Unfortunately, the program got off to a slow start. During the last fiscal year, the CFTC did not pay out any money in awards, and the Commission only paid out four awards totaling $11 million since 2011. But the CFTC has amended its whistleblower rules to ramp up the program.

Early results are clear. This year the CFTC expects to pay out $45 million in whistleblower awards. Christopher Ehrman, the director of the CFTC’s whistleblower office, has stated “this year for us is going to be huge.” Over 465 whistleblowers have submitted repots to the CFTC this year, a significant jump over previous years. Past reports have involved activities such as virtual currency trading, market manipulation, and fraud in foreign currency exchanges.

While it may seem bad that reports of misconduct have spiked, in reality the jump in CFTC whistleblower submissions is about an increase in reporting rather than a spike in underlying illegal conduct. Whistleblowers have long been on the front lines of conducting effective financial regulation, as financial scandals ranging from Enron to tax fraud in Swiss banks have been uncovered because of whistleblowers. Incentivizing whistleblowers is one of the most efficient ways to ensure that financial scandals come to light and to protect consumers and taxpayers from fraud and illegal conduct.

It is terrific news that the CFTC has chosen to encourage whistleblowers. Hopefully the new CFPB director, be it Mick Mulvaney or Leandra English, will take the same approach.

Support Whistleblowers on GivingTuesday

Today is GivingTuesday– a global day of giving that harnesses the collective power of individuals, communities and organizations worldwide to encourage people to donate to the causes close to their heart. With your support NWC has made some incredible progress in advocating for whistleblower rights! We’re looking forward to celebrating them all in the NWC end-of-year report, but in the meantime, here are just a few highlights from 2017.

National Whistleblower Day Celebration 2017:

This year was the most successful National Whistleblower Day Celebration yet! Leading members of Congress, key government officials, and prominent whistleblowers all came together for the first time, in a historic celebration on the Hill to honor the courageous achievements of whistleblowers in exposing corruption, and chart a new course for the future of whistleblower policy in the United States.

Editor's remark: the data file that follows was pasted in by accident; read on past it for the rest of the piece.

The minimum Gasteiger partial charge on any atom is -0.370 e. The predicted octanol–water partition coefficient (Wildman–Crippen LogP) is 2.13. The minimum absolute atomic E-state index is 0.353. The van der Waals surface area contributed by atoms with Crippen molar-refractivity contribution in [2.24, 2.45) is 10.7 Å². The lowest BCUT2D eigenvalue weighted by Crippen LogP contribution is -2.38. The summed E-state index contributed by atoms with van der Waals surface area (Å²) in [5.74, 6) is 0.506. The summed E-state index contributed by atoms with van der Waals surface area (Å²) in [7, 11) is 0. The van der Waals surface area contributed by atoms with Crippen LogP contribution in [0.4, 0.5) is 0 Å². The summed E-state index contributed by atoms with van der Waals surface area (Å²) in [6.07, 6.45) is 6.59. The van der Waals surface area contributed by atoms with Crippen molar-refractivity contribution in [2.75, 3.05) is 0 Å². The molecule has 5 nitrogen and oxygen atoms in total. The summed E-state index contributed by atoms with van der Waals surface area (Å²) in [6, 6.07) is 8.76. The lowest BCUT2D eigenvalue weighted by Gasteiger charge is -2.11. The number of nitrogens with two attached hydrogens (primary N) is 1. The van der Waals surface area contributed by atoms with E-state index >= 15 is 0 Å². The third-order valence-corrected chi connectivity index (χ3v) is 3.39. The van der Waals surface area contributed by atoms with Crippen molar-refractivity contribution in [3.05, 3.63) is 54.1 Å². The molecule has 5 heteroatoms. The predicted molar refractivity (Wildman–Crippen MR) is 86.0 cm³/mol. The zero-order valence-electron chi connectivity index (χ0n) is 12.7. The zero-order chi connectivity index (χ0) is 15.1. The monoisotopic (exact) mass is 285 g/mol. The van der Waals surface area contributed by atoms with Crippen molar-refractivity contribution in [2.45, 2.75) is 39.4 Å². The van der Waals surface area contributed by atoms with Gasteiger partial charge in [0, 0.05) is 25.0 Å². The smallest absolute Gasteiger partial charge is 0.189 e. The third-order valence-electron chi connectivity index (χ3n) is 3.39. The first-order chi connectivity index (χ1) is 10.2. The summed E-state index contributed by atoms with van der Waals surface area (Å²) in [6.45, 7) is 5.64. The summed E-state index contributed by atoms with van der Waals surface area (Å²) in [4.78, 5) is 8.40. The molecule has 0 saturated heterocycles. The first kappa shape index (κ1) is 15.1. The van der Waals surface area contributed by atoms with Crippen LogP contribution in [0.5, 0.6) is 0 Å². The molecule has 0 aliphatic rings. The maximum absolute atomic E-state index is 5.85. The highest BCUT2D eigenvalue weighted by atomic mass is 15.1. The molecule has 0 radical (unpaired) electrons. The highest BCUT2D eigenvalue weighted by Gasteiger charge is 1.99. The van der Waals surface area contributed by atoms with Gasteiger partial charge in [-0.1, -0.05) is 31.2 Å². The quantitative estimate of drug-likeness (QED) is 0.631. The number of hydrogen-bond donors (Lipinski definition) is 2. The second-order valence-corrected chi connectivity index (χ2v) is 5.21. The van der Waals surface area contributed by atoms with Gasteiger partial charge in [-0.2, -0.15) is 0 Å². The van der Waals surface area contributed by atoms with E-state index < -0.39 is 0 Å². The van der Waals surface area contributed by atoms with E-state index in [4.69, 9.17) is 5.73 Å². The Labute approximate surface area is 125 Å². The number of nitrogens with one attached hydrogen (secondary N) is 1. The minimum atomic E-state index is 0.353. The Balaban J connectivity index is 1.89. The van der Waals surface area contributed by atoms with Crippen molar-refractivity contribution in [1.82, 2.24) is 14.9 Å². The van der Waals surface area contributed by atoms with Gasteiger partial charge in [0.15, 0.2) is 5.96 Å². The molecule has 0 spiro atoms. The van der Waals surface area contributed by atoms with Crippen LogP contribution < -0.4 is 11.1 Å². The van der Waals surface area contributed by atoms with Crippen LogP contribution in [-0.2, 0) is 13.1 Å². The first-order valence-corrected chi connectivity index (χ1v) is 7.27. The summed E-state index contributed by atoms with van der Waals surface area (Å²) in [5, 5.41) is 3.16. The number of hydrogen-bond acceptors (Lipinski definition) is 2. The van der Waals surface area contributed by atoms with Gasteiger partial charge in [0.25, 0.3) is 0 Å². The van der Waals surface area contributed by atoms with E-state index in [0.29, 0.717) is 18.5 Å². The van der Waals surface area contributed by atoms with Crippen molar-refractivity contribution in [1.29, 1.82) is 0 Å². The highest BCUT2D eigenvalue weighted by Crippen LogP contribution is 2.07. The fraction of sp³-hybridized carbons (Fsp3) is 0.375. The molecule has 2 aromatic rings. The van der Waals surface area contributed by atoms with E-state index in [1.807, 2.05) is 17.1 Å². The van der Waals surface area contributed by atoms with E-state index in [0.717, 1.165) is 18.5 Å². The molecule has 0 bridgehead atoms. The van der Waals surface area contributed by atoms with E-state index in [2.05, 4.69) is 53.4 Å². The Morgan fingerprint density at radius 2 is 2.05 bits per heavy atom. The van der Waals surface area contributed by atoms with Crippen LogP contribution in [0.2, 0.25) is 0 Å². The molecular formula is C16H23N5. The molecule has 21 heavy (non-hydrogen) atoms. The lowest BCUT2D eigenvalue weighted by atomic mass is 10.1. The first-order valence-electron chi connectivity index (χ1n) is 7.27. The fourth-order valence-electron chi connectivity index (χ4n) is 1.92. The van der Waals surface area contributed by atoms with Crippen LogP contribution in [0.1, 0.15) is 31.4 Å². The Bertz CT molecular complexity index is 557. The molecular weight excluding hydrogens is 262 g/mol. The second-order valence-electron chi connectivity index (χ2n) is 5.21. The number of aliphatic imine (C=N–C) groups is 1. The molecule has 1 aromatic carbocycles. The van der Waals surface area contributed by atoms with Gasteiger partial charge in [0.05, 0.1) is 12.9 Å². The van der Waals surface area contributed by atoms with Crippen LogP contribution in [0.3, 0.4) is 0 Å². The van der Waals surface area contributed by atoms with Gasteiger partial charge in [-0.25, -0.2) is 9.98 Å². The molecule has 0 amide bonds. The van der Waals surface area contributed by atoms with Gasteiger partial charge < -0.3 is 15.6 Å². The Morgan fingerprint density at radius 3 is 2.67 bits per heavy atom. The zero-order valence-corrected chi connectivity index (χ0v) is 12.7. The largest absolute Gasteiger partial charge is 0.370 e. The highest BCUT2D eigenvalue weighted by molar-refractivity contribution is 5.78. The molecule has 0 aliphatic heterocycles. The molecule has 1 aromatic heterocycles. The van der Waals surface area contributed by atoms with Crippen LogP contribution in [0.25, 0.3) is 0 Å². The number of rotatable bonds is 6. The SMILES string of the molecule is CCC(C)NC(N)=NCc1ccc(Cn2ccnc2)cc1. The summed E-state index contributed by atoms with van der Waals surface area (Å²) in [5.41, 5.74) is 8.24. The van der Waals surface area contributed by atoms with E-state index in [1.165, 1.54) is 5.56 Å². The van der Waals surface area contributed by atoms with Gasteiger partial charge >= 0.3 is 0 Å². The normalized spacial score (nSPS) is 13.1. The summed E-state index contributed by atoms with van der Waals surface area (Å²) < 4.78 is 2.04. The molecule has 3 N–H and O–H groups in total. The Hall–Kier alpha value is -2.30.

Speakers included Senators Ron Wyden and Charles Grassley (co-chairs of the Senate Whistleblower Protection Caucus, a fact which speaks to the bipartisan nature of this issue), John C. Cruden (former Asst. Attorney General for the Environment and Natural Resources Division), and Representative Kathleen Rice (co-sponsor of the END Wildlife Protection Act and founding co-chair of the House Whistleblower Protection Caucus), among others. Watch the videos of this year’s speakers.

NWC’s Global Wildlife Whistleblower Program:

NWC wanted to find innovative ways to connect with wildlife crime whistleblowers around the world to push for real change on the ground, where wildlife trafficking and destruction actually occurs. After the program won grand prize in the USAID Wildlife Crime Tech Challenge, funding was used to launch the program’s informational website and the Secure Online Reporting System for wildlife crime whistleblowers in January 2017. Additionally, NWC did global outreach, partnering with many NGOs and created educational resources translated in 28 different languages. As this program continues to develop, NWC is confident 2018 will continue to bring in more wildlife crime whistleblower cases.

NWC in the Courts:

NWC has filed two amicus briefs on landmark whistleblower cases. Digital Realty Trust, Inc. v. Somers, Paul, will determine if whistleblowers who report misconduct internally are covered under the Dodd-Frank Act’s anti-retaliation law. This case is currently with the Supreme Court and could have a devastating impact on the rights of whistleblowers reporting corporations. NWC’s amicus brief was called “the most thought-provoking amicus brief” and a key contribution to the considerations of the Court.